My Dad was a pastor and is still a preacher. He has been preaching the gospel of Jesus Christ since he was 15 years old … that makes 68 years! So Daddy, this one’s for you … Happy Father’s Day! I can’t believe I got to have you all to myself for 10 days! What a gift. I love you and thank you for living out-loud your faith in Jesus all my life. Thank you for believing in me when I didn’t believe in myself. Thank you for showing me how to dream and how to live it out. Thank you for pointing me to Jesus to “this good hour.” Thank you for being a man of integrity in all you say and do. Thank you for being my daddy.
My father’s dad was a carpenter, but also, a farmer. They, like so many others in that day, couldn’t make ends meet, so they left Oklahoma in the mid 1940s to make the week long drive on Route 66 as they moved to California. I asked my dad to tell me a few more details about it recently and this is what he said.
“I was about 10 or 11 when we left Oklahoma. We already had some “kin” out there and they said to come on out. We weren’t in the first big wave to go from Oklahoma; we went in the second wave in 1943. They dubbed us as “Okies,” which wasn’t entirely a term of endearment in those days. My family was living in Clarita, Oklahoma, working on a farm but could no longer make a living. So, my folks loaded us all up in our old 1936 Ford, pulling a trailer full of all our worldly goods and said to us boys, “We are going to California where we heard there is work and are staying ‘for the duration.’” I had to stop my dad at this point and ask, “what was the duration?” He looked at me as if he were surprised by the question and answered in a very matter of fact tone, “Well, it was until the war was over.” Of course it was. What was I thinking? (I believe when you live through something so monumental, it is hard to imagine that everyone doesn’t remember it the way you do.) “During the war they had to ration almost everything. Naturally, gasoline and tires were in great demand. The speed limit was 35 MPH on that ole’ hot long road. When we got there my Dad got hired on at the Salinas school system doing building repairs, and we all worked in the fields picking mostly strawberries. Sometimes we planted celery. I loved it out in California- it was a good time for my family. This is where I got saved, as a 12-year-old boy, when I asked Jesus to come into my heart. It was the best time of my life.”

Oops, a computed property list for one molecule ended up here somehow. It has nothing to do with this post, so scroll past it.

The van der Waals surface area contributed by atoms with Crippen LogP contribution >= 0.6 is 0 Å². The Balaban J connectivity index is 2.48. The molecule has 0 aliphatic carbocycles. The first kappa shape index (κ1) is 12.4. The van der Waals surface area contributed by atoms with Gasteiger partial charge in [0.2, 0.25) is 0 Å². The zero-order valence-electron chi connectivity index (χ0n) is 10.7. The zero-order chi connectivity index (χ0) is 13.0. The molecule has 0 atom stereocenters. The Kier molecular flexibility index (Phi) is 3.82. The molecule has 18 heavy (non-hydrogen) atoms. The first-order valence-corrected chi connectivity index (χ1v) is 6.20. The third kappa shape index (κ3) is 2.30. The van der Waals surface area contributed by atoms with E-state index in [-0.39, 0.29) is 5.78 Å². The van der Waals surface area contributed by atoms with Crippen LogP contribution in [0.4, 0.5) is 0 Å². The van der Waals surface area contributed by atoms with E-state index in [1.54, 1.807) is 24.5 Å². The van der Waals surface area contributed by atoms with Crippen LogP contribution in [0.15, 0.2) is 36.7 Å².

If you haven’t read about this time in history or haven’t read John Steinbeck’s Pulitzer winning novel, The Grapes of Wrath, you must. I found an interesting article if you are interested in more details about the dust bowl on www.history.com called “10 Things You May Not Know About the Dust Bowl.”
A brief history from the above mentioned site… “In 1929-1939 America suffered the great depression, it hit Oklahoma hard, as it did the rest of America. It was a hard time to make ends meet for most families. It seemed like the perfect storm in the 1930’s when the decade long drought came during the depression, World War II, and the “dust bowl.” With the invention of the tractor, farmers were able to plow up much more land than ever before with horses. Millions of acres were plowed up by the new tractors and left vulnerable to the sweeping winds that come in off the plain states. As the plain states plowed up the land, the drought continued and “the winds they did blow!” Then the dust — it did blow. It traveled 2,000 miles all the way to the East coast in the worst series of dust storms in history.” It was literally the perfect storm! Needless to say, most farmers don’t plow up the fields anymore. Lessons learned from history … Valuable!
I’ve written before about our family “Be Glad Days.” Regardless, of what we were doing, if we were all together, it was a day to be glad. My Dad gave me the legacy of believing someone was always on my side. I knew no matter what happened in my life good or bad, happy or sad, my dad was my ally. He was my safe person. I knew I could tell him anything and he was with me — sympathizing, rejoicing, encouraging, laughing, crying, agonizing, hurting, dreaming, listening, talking, believing the best in me, telling me I could do anything in the world I wanted to do … giving me exactly whatever the situation called for. My Dad is one of the greatest examples in my life, and his legacy is much of who I am today. Our home was a wonderful place to grow up — a very rare home centered on loving Jesus. “Be Glad Days” are part of my memory. When I was growing up whether it was a family vacation or a Saturday together, it was a “be glad day.” I think that is a great way to put it because it captures the essence of our hearts desire for our family and our lives. The word says, “This is the day the Lord has made let us rejoice and be glad in it” (Ps. 118:24).